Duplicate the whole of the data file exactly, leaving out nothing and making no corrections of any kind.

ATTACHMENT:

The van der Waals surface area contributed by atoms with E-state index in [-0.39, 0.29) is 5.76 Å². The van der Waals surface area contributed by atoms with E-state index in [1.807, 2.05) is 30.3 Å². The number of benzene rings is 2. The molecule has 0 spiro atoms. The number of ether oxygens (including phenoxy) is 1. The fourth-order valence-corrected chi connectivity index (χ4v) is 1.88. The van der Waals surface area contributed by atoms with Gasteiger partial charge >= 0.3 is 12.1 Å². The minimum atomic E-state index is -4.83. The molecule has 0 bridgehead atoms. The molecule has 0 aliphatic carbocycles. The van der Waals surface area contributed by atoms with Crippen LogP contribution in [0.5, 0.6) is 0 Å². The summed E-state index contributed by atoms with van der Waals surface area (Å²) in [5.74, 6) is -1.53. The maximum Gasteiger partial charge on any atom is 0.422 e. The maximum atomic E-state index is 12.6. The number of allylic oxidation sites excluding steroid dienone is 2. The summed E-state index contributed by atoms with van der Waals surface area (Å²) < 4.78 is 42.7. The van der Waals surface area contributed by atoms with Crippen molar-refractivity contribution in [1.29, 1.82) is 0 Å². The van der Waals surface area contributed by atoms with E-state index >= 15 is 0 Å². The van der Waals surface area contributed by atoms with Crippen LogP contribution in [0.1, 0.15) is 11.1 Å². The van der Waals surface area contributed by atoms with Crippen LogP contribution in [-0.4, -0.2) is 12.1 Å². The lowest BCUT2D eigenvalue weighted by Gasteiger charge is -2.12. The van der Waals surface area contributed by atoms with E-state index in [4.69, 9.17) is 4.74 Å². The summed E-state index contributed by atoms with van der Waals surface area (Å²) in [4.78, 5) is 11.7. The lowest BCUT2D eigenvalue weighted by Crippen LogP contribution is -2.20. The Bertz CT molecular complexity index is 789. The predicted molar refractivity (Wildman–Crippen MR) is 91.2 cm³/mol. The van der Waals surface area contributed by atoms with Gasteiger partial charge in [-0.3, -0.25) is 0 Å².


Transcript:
The van der Waals surface area contributed by atoms with E-state index in [-0.39, 0.29) is 5.76 Å². The van der Waals surface area contributed by atoms with E-state index in [1.807, 2.05) is 30.3 Å². The number of benzene rings is 2. The molecule has 0 spiro atoms. The number of ether oxygens (including phenoxy) is 1. The fourth-order valence-corrected chi connectivity index (χ4v) is 1.88. The van der Waals surface area contributed by atoms with Gasteiger partial charge >= 0.3 is 12.1 Å². The minimum atomic E-state index is -4.83. The molecule has 0 bridgehead atoms. The molecule has 0 aliphatic carbocycles. The van der Waals surface area contributed by atoms with Crippen LogP contribution in [0.5, 0.6) is 0 Å². The summed E-state index contributed by atoms with van der Waals surface area (Å²) in [5.74, 6) is -1.53. The maximum Gasteiger partial charge on any atom is 0.422 e. The maximum atomic E-state index is 12.6. The number of allylic oxidation sites excluding steroid dienone is 2. The summed E-state index contributed by atoms with van der Waals surface area (Å²) < 4.78 is 42.7. The van der Waals surface area contributed by atoms with Crippen molar-refractivity contribution in [1.29, 1.82) is 0 Å². The van der Waals surface area contributed by atoms with E-state index >= 15 is 0 Å². The van der Waals surface area contributed by atoms with Crippen LogP contribution in [0.1, 0.15) is 11.1 Å². The van der Waals surface area contributed by atoms with Crippen LogP contribution in [-0.4, -0.2) is 12.1 Å². The lowest BCUT2D eigenvalue weighted by Gasteiger charge is -2.12. The van der Waals surface area contributed by atoms with E-state index in [4.69, 9.17) is 4.74 Å². The summed E-state index contributed by atoms with van der Waals surface area (Å²) in [4.78, 5) is 11.7. The lowest BCUT2D eigenvalue weighted by Crippen LogP contribution is -2.20. The Bertz CT molecular complexity index is 789. The predicted molar refractivity (Wildman–Crippen MR) is 91.2 cm³/mol. The van der Waals surface area contributed by atoms with Gasteiger partial charge in [-0.3, -0.25) is 0 Å².